Just a few weeks ago, we highlighted that the Pakistan Universal Service Fund was an exception to the rule of poorly performing USFs that were good at collecting money, but were terrible at spending intelligently. Looking back, there were two reports, not one. The above was written by an Indian journalist. The one written by a Thai journalist went into greater depth, partly because he created a debate between me and the CEO of the Pakistan Fund. Not withstanding, it appears that the Minister wants to drag down the Pakistan Fund to the level of its dysfunctional peers.
ITU said nearly 90 per cent of the world’s population is covered by mobile networks and more than half the rural households have a mobile telephone today. While focusing on Bangladesh, the World Telecommunication/ICT Development Report 2010 further says: Grameenphone’s EDGE network, launched in 2005, covers 98 per cent of the population, so almost every Bangladeshi has potential access to the Internet. Grameenphone has over 4.5 million EDGE subscribers, making the company the largest Internet service provider in the country. The above statement in page 23 of the ITU’s report refers to Grameenphone’s February 11, 2009 press release.
The Bangkok Post has carried a report on the exchanges about universal service funds at the Islamabad Mobile 2.0 Expert Forum. The reporter initiated the exchange between the CEOs of the Pakistan universal service fund and LIRNEasia. Here is his account. Rohan Samarajiva, CEO of Lirne-Asia, has been a long opponent of USO funds and has often stated that they are a waste of money which distort the market, and that USO-type projects should be funded from central budgeting process instead.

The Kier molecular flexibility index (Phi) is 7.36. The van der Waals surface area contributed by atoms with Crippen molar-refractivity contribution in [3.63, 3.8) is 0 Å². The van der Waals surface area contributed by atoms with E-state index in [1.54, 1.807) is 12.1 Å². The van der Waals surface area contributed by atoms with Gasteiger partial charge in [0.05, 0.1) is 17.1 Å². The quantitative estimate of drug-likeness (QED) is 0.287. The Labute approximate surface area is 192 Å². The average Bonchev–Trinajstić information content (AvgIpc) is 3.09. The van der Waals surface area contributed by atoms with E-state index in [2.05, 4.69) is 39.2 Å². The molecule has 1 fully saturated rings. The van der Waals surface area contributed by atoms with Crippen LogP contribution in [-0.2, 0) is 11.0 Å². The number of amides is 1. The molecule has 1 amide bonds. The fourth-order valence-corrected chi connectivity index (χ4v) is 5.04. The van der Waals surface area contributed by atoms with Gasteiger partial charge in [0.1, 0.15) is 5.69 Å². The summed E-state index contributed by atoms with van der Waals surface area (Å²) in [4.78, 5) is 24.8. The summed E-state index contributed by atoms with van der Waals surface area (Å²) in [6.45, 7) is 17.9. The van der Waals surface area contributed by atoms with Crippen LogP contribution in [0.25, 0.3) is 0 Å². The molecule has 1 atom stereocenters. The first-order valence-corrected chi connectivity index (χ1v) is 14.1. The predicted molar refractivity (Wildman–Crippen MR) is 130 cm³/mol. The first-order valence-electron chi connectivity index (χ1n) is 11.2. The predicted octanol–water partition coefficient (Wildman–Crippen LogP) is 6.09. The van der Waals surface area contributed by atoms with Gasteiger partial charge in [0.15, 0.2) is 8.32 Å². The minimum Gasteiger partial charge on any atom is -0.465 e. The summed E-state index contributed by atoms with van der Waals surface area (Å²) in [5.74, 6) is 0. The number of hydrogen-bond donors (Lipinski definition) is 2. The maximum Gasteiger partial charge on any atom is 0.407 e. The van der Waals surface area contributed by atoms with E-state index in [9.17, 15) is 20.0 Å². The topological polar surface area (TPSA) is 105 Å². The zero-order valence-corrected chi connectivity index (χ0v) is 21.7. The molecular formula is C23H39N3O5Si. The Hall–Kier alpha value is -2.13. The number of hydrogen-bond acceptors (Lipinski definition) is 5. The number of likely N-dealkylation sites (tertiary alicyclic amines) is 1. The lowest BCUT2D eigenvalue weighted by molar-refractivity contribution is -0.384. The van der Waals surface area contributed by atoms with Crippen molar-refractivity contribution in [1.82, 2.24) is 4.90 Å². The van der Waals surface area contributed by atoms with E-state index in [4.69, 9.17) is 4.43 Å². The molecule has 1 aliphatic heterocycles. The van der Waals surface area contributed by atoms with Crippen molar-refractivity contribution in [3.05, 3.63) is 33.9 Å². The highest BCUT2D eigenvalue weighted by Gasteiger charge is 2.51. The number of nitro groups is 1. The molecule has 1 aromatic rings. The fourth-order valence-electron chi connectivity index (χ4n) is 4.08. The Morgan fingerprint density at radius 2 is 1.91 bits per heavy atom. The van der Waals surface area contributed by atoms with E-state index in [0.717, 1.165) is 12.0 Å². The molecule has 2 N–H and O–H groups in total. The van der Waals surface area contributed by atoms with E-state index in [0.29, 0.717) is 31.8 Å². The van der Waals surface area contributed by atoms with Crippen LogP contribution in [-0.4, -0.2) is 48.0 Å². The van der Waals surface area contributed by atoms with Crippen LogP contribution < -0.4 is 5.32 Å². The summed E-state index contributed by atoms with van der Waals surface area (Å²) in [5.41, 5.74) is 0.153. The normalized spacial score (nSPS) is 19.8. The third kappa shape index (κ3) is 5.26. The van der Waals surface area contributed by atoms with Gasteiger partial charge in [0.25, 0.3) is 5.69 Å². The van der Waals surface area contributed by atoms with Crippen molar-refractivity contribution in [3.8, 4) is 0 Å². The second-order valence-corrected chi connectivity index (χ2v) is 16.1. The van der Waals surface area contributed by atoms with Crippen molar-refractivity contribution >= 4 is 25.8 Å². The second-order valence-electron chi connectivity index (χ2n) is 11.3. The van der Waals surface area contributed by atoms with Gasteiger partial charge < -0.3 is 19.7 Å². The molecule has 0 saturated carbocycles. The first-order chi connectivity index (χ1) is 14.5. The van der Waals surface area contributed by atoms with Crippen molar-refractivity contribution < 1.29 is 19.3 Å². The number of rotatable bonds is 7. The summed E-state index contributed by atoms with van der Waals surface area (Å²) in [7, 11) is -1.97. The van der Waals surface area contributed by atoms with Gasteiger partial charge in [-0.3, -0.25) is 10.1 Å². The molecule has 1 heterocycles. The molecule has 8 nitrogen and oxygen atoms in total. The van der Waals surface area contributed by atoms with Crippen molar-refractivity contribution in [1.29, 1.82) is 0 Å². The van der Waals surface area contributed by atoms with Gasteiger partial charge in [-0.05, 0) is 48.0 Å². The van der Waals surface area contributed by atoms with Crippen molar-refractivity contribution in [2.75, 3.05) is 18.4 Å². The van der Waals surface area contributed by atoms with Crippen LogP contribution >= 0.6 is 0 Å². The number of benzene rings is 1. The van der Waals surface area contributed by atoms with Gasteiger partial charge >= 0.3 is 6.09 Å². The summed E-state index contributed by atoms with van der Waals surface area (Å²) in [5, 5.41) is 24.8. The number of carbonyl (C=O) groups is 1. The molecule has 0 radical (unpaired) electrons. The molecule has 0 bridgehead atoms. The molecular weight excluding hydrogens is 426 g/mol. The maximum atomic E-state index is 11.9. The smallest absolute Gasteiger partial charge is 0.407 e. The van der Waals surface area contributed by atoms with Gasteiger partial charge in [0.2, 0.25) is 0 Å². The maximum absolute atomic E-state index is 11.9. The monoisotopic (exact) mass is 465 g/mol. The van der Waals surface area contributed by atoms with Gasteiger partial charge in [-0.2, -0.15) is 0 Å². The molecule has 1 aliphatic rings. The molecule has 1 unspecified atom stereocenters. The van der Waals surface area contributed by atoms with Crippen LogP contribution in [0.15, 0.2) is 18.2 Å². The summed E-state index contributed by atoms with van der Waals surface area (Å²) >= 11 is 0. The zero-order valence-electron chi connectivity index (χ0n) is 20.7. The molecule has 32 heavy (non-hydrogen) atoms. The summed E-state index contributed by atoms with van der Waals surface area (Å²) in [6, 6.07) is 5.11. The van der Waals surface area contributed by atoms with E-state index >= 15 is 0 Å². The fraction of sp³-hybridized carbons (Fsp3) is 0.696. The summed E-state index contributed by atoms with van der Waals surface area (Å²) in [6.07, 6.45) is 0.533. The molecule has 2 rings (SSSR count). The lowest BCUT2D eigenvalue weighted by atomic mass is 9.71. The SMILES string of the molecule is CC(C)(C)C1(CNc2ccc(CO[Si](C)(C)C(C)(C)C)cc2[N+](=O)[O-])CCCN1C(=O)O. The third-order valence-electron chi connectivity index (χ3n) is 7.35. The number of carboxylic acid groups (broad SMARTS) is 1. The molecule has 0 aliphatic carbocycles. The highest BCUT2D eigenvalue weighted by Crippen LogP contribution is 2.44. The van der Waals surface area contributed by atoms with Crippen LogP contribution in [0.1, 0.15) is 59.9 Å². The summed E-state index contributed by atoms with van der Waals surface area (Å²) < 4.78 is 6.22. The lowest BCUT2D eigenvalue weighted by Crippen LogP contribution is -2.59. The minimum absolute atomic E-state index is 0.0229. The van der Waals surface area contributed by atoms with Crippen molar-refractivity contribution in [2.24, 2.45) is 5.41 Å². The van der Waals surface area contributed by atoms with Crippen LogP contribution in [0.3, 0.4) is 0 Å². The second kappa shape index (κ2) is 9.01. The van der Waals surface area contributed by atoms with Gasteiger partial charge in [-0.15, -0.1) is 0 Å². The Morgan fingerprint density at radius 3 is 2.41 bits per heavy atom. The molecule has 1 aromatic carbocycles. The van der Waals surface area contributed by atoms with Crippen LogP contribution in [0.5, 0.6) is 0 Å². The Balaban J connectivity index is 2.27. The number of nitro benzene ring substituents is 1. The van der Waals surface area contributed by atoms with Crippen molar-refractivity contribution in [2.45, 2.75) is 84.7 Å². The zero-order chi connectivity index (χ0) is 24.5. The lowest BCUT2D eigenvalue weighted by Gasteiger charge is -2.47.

___________________________________________________ Mobile 2.0 describes the next wave of applications and services – the use of mobiles for more than voice. On the 26th and 27th of April 2010, LIRNEasia together with the PTA co-hosted a successful expert forum in Islamabad, Pakistan. A multitude of themes were discussed over the four sessions, when the experts presented their research and cases to an audience that consisted of those representing regulators, mobile operators, government agencies and the media from nine countries of the Asia Pacific region. Day 1: Opening Session Welcome Speech I: Prof.